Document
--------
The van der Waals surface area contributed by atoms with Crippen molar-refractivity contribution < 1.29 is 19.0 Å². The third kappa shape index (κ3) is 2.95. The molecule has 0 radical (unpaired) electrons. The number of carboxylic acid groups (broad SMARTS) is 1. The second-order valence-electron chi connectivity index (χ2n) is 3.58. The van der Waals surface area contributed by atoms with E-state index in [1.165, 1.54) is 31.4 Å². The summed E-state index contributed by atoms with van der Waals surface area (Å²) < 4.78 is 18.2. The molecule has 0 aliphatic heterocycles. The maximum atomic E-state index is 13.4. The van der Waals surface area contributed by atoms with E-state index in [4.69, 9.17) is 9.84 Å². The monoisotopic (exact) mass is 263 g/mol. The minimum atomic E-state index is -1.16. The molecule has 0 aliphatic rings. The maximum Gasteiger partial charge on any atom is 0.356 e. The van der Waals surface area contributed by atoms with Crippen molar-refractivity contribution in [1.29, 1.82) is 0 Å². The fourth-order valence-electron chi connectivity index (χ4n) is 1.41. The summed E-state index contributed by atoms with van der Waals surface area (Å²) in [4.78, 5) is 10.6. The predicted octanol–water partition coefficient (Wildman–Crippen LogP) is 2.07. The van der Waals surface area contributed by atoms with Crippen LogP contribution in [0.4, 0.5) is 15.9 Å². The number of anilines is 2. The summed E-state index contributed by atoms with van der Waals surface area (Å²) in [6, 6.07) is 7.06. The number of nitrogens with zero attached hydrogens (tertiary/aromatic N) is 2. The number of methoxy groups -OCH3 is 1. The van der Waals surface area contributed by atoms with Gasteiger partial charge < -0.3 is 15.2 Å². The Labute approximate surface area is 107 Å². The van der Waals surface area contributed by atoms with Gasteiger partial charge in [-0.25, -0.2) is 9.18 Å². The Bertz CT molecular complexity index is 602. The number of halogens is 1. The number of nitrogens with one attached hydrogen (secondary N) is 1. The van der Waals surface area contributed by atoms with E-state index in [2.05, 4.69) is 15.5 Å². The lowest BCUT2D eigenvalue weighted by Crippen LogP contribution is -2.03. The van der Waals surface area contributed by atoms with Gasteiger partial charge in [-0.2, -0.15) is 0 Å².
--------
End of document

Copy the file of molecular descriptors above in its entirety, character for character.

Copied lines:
The van der Waals surface area contributed by atoms with Crippen molar-refractivity contribution < 1.29 is 19.0 Å². The third kappa shape index (κ3) is 2.95. The molecule has 0 radical (unpaired) electrons. The number of carboxylic acid groups (broad SMARTS) is 1. The second-order valence-electron chi connectivity index (χ2n) is 3.58. The van der Waals surface area contributed by atoms with E-state index in [1.165, 1.54) is 31.4 Å². The summed E-state index contributed by atoms with van der Waals surface area (Å²) < 4.78 is 18.2. The molecule has 0 aliphatic heterocycles. The maximum atomic E-state index is 13.4. The van der Waals surface area contributed by atoms with E-state index in [4.69, 9.17) is 9.84 Å². The monoisotopic (exact) mass is 263 g/mol. The minimum atomic E-state index is -1.16. The molecule has 0 aliphatic rings. The maximum Gasteiger partial charge on any atom is 0.356 e. The van der Waals surface area contributed by atoms with Crippen molar-refractivity contribution in [1.29, 1.82) is 0 Å². The fourth-order valence-electron chi connectivity index (χ4n) is 1.41. The summed E-state index contributed by atoms with van der Waals surface area (Å²) in [4.78, 5) is 10.6. The predicted octanol–water partition coefficient (Wildman–Crippen LogP) is 2.07. The van der Waals surface area contributed by atoms with Crippen LogP contribution in [0.4, 0.5) is 15.9 Å². The number of anilines is 2. The summed E-state index contributed by atoms with van der Waals surface area (Å²) in [6, 6.07) is 7.06. The number of nitrogens with zero attached hydrogens (tertiary/aromatic N) is 2. The number of methoxy groups -OCH3 is 1. The van der Waals surface area contributed by atoms with Gasteiger partial charge < -0.3 is 15.2 Å². The Labute approximate surface area is 107 Å². The van der Waals surface area contributed by atoms with Gasteiger partial charge in [-0.25, -0.2) is 9.18 Å². The Bertz CT molecular complexity index is 602. The number of halogens is 1. The number of nitrogens with one attached hydrogen (secondary N) is 1. The van der Waals surface area contributed by atoms with E-state index in [2.05, 4.69) is 15.5 Å². The lowest BCUT2D eigenvalue weighted by Crippen LogP contribution is -2.03. The van der Waals surface area contributed by atoms with Gasteiger partial charge in [-0.2, -0.15) is 0 Å².